Welcome to The Lid, your afternoon dose of the 2016 ethos… Russians hacked the Democratic National Committee's opposition files on Donald Trump, which we assume means there's about to be a team of very confused Russian intelligence operatives listening for hours on end to episodes of The Howard Stern Show from the 1990s.
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'16 from 30,000: Ahead of his highly anticipated meeting with Hillary Clinton, Bernie Sanders on Tuesday called for significant reforms to the way the Democratic Party chooses its presidential nominees. The reforms, which would include new leadership at the Democratic National Committee, fall somewhere between suggestions and demands, depending on who you ask. And notably, Sanders told reporters he would be spending the coming weeks fighting for the changes, even brushing off a question about whether he was prepared to endorse Clinton.
The Vermont senator wants to see changes to parts of the electoral process that he felt hurt his 2016 chances, focusing on elimination of superdelegates, the expansion of open primaries that would allow independents to vote in the Democratic nominating contests, and more universal same-day voter registration.
So how much bargaining power does Sanders really have? There is certainly much to be said about how Sanders energized millions of Democrats, especially young people, with a campaign that far exceeded most everyone's expectations. And Democratic unity is at a premium at a moment when the general election race between Clinton and Trump gets nastier by the day. But on this final day of the Democratic primary, here are some numbers to keep in mind: Sanders received 3.6 million fewer votes than Clinton did throughout the nominating process. He also lost in pledged delegates (55%-45%). When it comes to electoral victories, his biggest advantages came in the form of caucuses, which plenty of critics argue are less accessible to voters than all-day primaries. Does Sanders have leverage? Absolutely. Is it limitless? Not hardly.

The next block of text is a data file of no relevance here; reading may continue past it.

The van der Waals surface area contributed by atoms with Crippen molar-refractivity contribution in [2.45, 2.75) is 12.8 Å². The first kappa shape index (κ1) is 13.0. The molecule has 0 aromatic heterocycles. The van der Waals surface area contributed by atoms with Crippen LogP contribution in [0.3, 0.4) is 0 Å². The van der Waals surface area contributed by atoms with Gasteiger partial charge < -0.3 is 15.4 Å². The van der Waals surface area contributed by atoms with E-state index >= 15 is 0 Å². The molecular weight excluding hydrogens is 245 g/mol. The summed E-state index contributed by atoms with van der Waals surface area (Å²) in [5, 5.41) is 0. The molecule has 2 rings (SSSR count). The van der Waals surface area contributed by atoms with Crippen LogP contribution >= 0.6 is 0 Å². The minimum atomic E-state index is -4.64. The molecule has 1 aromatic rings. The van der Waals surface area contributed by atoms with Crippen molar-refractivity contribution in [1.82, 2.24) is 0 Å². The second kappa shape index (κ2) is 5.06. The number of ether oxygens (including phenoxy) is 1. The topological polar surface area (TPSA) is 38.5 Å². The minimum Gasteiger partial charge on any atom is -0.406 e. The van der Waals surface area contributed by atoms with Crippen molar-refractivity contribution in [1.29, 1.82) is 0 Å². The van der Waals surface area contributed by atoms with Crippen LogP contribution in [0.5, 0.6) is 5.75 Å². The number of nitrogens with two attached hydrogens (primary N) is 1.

POPPING ON NBC POLITICS
The Democratic National Committee's computer network was breached by Russian government cyber operations that have had access to the group's communications and databases since at least last summer, NBC News confirmed.
Donald Trump is heading to Capitol Hill next month.
Clinton fired back at Trump after Monday's address slamming her plans for combating terror.
Obama also got in on the Trump slamming.
The NRA is spent millions on senators opposing gun regulations, NBC's Mark Murray and Emma Kinery report.
Bernie Sanders called for significant reforms to the way the Democratic Party chooses its presidential nominees, including calling for new leadership at the DNC.
Here's a preview of tonight's highly anticipated Sanders, Clinton meeting.
After Orlando, GOP unity behind Trump seems to be growing more elusive, NBC's Leigh Ann Caldwell reports.
FOR THE RECORD
"Not once has an adviser said, 'Man, if we use that phrase, we are going to turn this whole thing around.'"
-- President Obama responding to Trump's criticism of his reluctance to say "radical Islam."
Trump holds a noon rally in Atlanta.